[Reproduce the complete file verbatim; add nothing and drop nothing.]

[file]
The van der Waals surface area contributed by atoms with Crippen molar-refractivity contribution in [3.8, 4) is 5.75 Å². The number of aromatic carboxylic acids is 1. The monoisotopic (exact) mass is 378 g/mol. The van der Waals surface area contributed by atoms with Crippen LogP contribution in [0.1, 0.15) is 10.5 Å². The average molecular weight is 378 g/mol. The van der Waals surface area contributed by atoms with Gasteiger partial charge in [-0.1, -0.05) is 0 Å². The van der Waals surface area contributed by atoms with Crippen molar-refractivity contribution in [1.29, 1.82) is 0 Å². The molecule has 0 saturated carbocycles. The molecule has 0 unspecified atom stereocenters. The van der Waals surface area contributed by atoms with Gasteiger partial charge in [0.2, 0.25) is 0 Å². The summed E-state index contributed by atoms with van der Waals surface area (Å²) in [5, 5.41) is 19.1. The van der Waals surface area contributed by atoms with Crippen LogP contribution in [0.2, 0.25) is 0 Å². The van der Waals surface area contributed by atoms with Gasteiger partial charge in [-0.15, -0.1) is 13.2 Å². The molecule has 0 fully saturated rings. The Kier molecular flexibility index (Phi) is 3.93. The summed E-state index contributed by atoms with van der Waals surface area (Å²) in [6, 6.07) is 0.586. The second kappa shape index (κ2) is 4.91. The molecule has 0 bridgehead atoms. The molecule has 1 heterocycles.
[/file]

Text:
The van der Waals surface area contributed by atoms with Crippen molar-refractivity contribution in [3.8, 4) is 5.75 Å². The number of aromatic carboxylic acids is 1. The monoisotopic (exact) mass is 378 g/mol. The van der Waals surface area contributed by atoms with Crippen LogP contribution in [0.1, 0.15) is 10.5 Å². The average molecular weight is 378 g/mol. The van der Waals surface area contributed by atoms with Gasteiger partial charge in [-0.1, -0.05) is 0 Å². The van der Waals surface area contributed by atoms with Crippen molar-refractivity contribution in [1.29, 1.82) is 0 Å². The molecule has 0 saturated carbocycles. The molecule has 0 unspecified atom stereocenters. The van der Waals surface area contributed by atoms with Gasteiger partial charge in [0.2, 0.25) is 0 Å². The summed E-state index contributed by atoms with van der Waals surface area (Å²) in [5, 5.41) is 19.1. The van der Waals surface area contributed by atoms with Crippen LogP contribution in [0.2, 0.25) is 0 Å². The van der Waals surface area contributed by atoms with Gasteiger partial charge in [-0.15, -0.1) is 13.2 Å². The molecule has 0 fully saturated rings. The Kier molecular flexibility index (Phi) is 3.93. The summed E-state index contributed by atoms with van der Waals surface area (Å²) in [6, 6.07) is 0.586. The second kappa shape index (κ2) is 4.91. The molecule has 0 bridgehead atoms. The molecule has 1 heterocycles.